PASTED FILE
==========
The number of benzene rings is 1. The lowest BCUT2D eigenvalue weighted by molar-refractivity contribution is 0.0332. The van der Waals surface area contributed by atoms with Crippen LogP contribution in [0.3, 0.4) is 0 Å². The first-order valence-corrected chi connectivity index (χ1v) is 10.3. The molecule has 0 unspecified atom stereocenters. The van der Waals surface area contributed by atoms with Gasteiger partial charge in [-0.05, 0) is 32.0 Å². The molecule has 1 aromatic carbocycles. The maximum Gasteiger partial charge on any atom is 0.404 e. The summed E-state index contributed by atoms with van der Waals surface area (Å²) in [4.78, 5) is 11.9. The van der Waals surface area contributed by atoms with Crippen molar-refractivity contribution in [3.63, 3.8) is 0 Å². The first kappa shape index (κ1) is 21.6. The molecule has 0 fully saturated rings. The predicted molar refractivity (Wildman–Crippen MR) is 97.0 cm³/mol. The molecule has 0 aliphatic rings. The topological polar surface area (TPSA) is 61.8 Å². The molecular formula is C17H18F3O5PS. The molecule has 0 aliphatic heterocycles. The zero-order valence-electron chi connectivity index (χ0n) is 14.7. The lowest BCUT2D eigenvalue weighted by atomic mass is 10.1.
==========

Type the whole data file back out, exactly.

The number of benzene rings is 1. The lowest BCUT2D eigenvalue weighted by molar-refractivity contribution is 0.0332. The van der Waals surface area contributed by atoms with Crippen LogP contribution in [0.3, 0.4) is 0 Å². The first-order valence-corrected chi connectivity index (χ1v) is 10.3. The molecule has 0 unspecified atom stereocenters. The van der Waals surface area contributed by atoms with Gasteiger partial charge in [-0.05, 0) is 32.0 Å². The molecule has 1 aromatic carbocycles. The maximum Gasteiger partial charge on any atom is 0.404 e. The summed E-state index contributed by atoms with van der Waals surface area (Å²) in [4.78, 5) is 11.9. The van der Waals surface area contributed by atoms with Crippen molar-refractivity contribution in [3.63, 3.8) is 0 Å². The first kappa shape index (κ1) is 21.6. The molecule has 0 fully saturated rings. The predicted molar refractivity (Wildman–Crippen MR) is 97.0 cm³/mol. The molecule has 0 aliphatic rings. The topological polar surface area (TPSA) is 61.8 Å². The molecular formula is C17H18F3O5PS. The molecule has 0 aliphatic heterocycles. The zero-order valence-electron chi connectivity index (χ0n) is 14.7. The lowest BCUT2D eigenvalue weighted by atomic mass is 10.1.